Government publications are not subject to copyright, so I am happy (and within the law!) to share the newest government guidelines for staying healthy. I hope you find them useful in your life.
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The Dietary Guidelines provides a clear path to help Americans eat healthfully, informed by a critical, and transparent review of the scientific evidence on nutrition.
- A lifetime of healthy eating helps to prevent chronic diseases like obesity, heart disease, high blood pressure, and Type 2 diabetes.
- Healthy eating is one of the most powerful tools we have to reduce the onset of disease. The Dietary Guidelines recommendations can help you make informed choices about eating for you and your family.
- The path to improving health through nutrition is to follow a healthy eating pattern that’s right for you. Eating patterns are the combination of foods and drinks you eat over time. A healthy eating pattern is adaptable to a person’s taste preferences, traditions, culture and budget.
- A healthy eating pattern includes:
- A variety of vegetables: dark green, red and orange, legumes (beans and peas), starchy and other vegetables
- Fruits, especially whole fruit
- Grains, at least half of which are whole grain
- Fat-free or low-fat dairy, including milk, yogurt, cheese, and/or fortified soy beverages
- A variety of protein foods, including seafood, lean meats and poultry, eggs, legumes (beans and peas), soy products, and nuts and seeds
- Oils, including those from plants: canola, corn, olive, peanut, safflower, soybean, and sunflower. Oils also are naturally present in nuts, seeds, seafood, olives, and avocados.
- Healthy eating patterns limit added sugars. Less than 10% of your daily calories should come from added sugars. ChooseMyPlate.gov provides more information about added sugars, which are sugars and syrups that are added to foods or beverages when they are processed or prepared. This does not include naturally occurring sugars such as those consumed as part of milk and fruits.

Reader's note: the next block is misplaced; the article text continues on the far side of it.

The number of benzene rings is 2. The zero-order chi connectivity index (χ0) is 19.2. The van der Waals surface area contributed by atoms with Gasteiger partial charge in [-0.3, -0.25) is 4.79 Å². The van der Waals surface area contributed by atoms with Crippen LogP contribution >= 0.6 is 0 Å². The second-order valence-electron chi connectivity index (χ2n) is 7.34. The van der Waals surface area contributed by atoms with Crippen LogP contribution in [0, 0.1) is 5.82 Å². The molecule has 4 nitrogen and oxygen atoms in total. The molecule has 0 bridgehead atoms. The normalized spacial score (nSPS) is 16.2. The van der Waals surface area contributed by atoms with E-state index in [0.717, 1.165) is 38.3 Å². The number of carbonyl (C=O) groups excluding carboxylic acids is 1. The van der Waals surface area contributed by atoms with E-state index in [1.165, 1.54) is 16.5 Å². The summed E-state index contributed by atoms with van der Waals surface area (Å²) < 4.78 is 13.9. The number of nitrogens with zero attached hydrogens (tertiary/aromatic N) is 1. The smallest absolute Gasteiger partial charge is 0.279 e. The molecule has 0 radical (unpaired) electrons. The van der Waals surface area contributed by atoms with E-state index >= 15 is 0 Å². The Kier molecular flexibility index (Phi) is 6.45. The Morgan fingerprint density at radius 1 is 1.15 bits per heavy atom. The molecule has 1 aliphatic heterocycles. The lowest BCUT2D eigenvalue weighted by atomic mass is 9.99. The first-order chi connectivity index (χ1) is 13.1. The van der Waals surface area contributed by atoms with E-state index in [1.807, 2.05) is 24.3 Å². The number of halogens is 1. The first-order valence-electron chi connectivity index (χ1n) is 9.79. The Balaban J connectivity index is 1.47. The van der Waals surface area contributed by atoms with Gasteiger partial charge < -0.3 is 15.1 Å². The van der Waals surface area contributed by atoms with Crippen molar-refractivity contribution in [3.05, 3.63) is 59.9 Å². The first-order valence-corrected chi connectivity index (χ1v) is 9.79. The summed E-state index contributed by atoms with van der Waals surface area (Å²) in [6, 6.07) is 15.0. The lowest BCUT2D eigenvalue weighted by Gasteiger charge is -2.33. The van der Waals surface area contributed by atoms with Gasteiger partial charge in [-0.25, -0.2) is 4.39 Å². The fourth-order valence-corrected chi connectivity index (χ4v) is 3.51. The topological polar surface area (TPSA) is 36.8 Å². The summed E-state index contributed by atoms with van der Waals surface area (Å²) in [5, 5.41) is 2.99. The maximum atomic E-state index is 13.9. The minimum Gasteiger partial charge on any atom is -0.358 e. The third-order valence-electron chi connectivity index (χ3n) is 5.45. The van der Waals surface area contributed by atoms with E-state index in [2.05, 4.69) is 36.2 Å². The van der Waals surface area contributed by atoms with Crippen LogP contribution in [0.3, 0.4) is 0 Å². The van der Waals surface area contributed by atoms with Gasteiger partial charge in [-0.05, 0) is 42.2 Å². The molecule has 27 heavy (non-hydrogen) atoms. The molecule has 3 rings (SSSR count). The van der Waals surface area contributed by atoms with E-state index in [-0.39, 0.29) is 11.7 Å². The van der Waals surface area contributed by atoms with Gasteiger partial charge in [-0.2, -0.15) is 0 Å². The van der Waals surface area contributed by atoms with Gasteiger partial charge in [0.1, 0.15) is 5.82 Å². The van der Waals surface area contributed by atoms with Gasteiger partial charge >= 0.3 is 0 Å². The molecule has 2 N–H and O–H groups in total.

MyPlate has replaced earlier representations of good diets such as the Food Pyramid and the Four Food Groups.
- Healthy eating patterns limit saturated and trans fats. Less than 10% of your daily calories should come from saturated fats. Foods that are high in saturated fat include butter, whole milk, meats that are not labeled as lean, and tropical oils such as coconut and palm oil. Saturated fats should be replaced with unsaturated fats, such as canola or olive oil
- Healthy eating patterns limit sodium. Adults and children ages 14 years and over should limit sodium to less than 2,300 mg per day, and children younger than 14 years should consume even less. Use the Nutrition Facts label to check for sodium, especially in processed foods like pizza, pasta dishes, sauces, and soups.
- Most Americans can benefit from making small shifts in their daily eating habits to improve their health over the long run. Small shifts in food choices—over the course of a week, a day, or even a meal—can make a difference in working toward a healthy eating pattern that works for you.
- Remember physical activity! Regular physical activity is one of the most important things individuals can do to improve their health. According to the Department of Health and Human Services’ Physical Activity Guidelines for Americans, adults need at least 150 minutes of moderate intensity physical activity each week and should perform muscle-strengthening exercises on two or more days each week. Children ages 6 to 17 years need at least 60 minutes of physical activity per day, including aerobic, muscle-strengthening, and bone-strengthening activities.
- Everyone has a role– at home, schools, workplaces, communities, and food retail outlets – in encouraging easy, accessible, and affordable ways to support healthy choices.
- At home, you and your family can try out small changes to find what works for you like adding more veggies to favorite dishes, planning meals and cooking at home, and incorporating physical activity into time with family or friends.
- Schools can improve the selection of healthy food choices in cafeterias and vending machines, provide nutrition education programs and school gardens, increase school-based physical activity, and encourage parents and caregivers to promote healthy changes at home.
- Workplaces can encourage walking or activity breaks; offer healthy food options in the cafeteria, vending machines, and at staff meetings or functions; and provide health and wellness programs and nutrition counseling.
- Communities can increase access to affordable, healthy food choices through community gardens, farmers’ markets, shelters, and food banks and create walkable communities by maintaining safe public spaces.
- Food retail outlets can inform consumers about making healthy changes and provide healthy food choices.